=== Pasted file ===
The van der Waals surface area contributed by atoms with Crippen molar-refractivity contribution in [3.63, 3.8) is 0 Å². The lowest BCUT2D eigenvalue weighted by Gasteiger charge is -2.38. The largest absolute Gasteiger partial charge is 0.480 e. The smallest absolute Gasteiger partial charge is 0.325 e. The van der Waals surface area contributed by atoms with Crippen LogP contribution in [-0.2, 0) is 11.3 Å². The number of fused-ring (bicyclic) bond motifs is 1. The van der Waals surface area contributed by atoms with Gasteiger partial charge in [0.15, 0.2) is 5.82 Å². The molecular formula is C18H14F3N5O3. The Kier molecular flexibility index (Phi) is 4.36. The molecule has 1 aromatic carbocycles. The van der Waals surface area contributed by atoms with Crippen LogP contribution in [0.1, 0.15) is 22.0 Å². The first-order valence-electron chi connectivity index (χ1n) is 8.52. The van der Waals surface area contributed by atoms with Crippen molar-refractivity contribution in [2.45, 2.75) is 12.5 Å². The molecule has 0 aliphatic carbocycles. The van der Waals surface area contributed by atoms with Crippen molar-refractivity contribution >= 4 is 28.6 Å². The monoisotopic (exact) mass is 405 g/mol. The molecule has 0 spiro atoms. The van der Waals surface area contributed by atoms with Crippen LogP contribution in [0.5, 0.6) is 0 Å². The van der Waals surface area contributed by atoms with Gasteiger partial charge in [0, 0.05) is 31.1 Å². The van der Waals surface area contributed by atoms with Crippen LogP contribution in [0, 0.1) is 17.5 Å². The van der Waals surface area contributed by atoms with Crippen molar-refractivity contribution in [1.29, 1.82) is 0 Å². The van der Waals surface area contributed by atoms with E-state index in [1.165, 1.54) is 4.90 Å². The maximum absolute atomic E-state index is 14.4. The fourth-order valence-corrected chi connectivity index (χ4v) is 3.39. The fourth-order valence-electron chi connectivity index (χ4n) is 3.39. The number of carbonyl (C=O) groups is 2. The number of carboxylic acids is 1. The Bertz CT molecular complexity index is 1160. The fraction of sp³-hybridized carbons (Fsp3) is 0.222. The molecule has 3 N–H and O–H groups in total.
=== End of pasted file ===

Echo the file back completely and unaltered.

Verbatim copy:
The van der Waals surface area contributed by atoms with Crippen molar-refractivity contribution in [3.63, 3.8) is 0 Å². The lowest BCUT2D eigenvalue weighted by Gasteiger charge is -2.38. The largest absolute Gasteiger partial charge is 0.480 e. The smallest absolute Gasteiger partial charge is 0.325 e. The van der Waals surface area contributed by atoms with Crippen LogP contribution in [-0.2, 0) is 11.3 Å². The number of fused-ring (bicyclic) bond motifs is 1. The van der Waals surface area contributed by atoms with Gasteiger partial charge in [0.15, 0.2) is 5.82 Å². The molecular formula is C18H14F3N5O3. The Kier molecular flexibility index (Phi) is 4.36. The molecule has 1 aromatic carbocycles. The van der Waals surface area contributed by atoms with Crippen LogP contribution in [0.1, 0.15) is 22.0 Å². The first-order valence-electron chi connectivity index (χ1n) is 8.52. The van der Waals surface area contributed by atoms with Crippen molar-refractivity contribution in [2.45, 2.75) is 12.5 Å². The molecule has 0 aliphatic carbocycles. The van der Waals surface area contributed by atoms with Crippen molar-refractivity contribution >= 4 is 28.6 Å². The monoisotopic (exact) mass is 405 g/mol. The molecule has 0 spiro atoms. The van der Waals surface area contributed by atoms with Crippen LogP contribution in [0.5, 0.6) is 0 Å². The van der Waals surface area contributed by atoms with Gasteiger partial charge in [0, 0.05) is 31.1 Å². The van der Waals surface area contributed by atoms with Crippen LogP contribution in [0, 0.1) is 17.5 Å². The van der Waals surface area contributed by atoms with Crippen molar-refractivity contribution in [1.29, 1.82) is 0 Å². The van der Waals surface area contributed by atoms with E-state index in [1.165, 1.54) is 4.90 Å². The maximum absolute atomic E-state index is 14.4. The fourth-order valence-corrected chi connectivity index (χ4v) is 3.39. The fourth-order valence-electron chi connectivity index (χ4n) is 3.39. The number of carbonyl (C=O) groups is 2. The number of carboxylic acids is 1. The Bertz CT molecular complexity index is 1160. The fraction of sp³-hybridized carbons (Fsp3) is 0.222. The molecule has 3 N–H and O–H groups in total.